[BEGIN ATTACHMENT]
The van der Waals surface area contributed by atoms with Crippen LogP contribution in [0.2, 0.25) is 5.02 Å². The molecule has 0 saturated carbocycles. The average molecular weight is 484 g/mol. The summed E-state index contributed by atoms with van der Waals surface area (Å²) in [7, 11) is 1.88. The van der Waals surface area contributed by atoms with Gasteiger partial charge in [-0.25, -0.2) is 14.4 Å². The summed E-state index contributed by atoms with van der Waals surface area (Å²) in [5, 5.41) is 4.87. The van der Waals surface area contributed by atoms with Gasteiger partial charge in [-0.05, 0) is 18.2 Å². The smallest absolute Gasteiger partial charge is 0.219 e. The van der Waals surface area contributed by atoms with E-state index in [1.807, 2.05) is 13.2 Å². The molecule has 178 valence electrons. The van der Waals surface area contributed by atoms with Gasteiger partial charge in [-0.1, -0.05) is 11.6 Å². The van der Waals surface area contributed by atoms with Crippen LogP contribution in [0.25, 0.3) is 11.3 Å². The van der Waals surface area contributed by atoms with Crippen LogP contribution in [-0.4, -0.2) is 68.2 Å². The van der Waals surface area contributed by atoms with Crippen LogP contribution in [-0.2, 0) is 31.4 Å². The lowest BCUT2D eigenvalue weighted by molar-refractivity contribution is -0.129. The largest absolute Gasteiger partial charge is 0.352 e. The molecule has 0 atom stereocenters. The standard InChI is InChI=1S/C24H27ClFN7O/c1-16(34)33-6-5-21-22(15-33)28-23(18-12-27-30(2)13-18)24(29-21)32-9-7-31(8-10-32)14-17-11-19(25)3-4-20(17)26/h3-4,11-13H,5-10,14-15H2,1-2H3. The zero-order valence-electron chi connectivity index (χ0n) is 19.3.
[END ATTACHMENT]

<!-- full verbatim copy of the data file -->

The van der Waals surface area contributed by atoms with Crippen LogP contribution in [0.2, 0.25) is 5.02 Å². The molecule has 0 saturated carbocycles. The average molecular weight is 484 g/mol. The summed E-state index contributed by atoms with van der Waals surface area (Å²) in [7, 11) is 1.88. The van der Waals surface area contributed by atoms with Gasteiger partial charge in [-0.25, -0.2) is 14.4 Å². The summed E-state index contributed by atoms with van der Waals surface area (Å²) in [5, 5.41) is 4.87. The van der Waals surface area contributed by atoms with Gasteiger partial charge in [-0.05, 0) is 18.2 Å². The smallest absolute Gasteiger partial charge is 0.219 e. The van der Waals surface area contributed by atoms with E-state index in [1.807, 2.05) is 13.2 Å². The molecule has 178 valence electrons. The van der Waals surface area contributed by atoms with Gasteiger partial charge in [-0.1, -0.05) is 11.6 Å². The van der Waals surface area contributed by atoms with Crippen LogP contribution in [0.25, 0.3) is 11.3 Å². The van der Waals surface area contributed by atoms with Crippen LogP contribution in [-0.4, -0.2) is 68.2 Å². The van der Waals surface area contributed by atoms with Crippen LogP contribution in [-0.2, 0) is 31.4 Å². The lowest BCUT2D eigenvalue weighted by molar-refractivity contribution is -0.129. The largest absolute Gasteiger partial charge is 0.352 e. The molecule has 0 atom stereocenters. The standard InChI is InChI=1S/C24H27ClFN7O/c1-16(34)33-6-5-21-22(15-33)28-23(18-12-27-30(2)13-18)24(29-21)32-9-7-31(8-10-32)14-17-11-19(25)3-4-20(17)26/h3-4,11-13H,5-10,14-15H2,1-2H3. The zero-order valence-electron chi connectivity index (χ0n) is 19.3.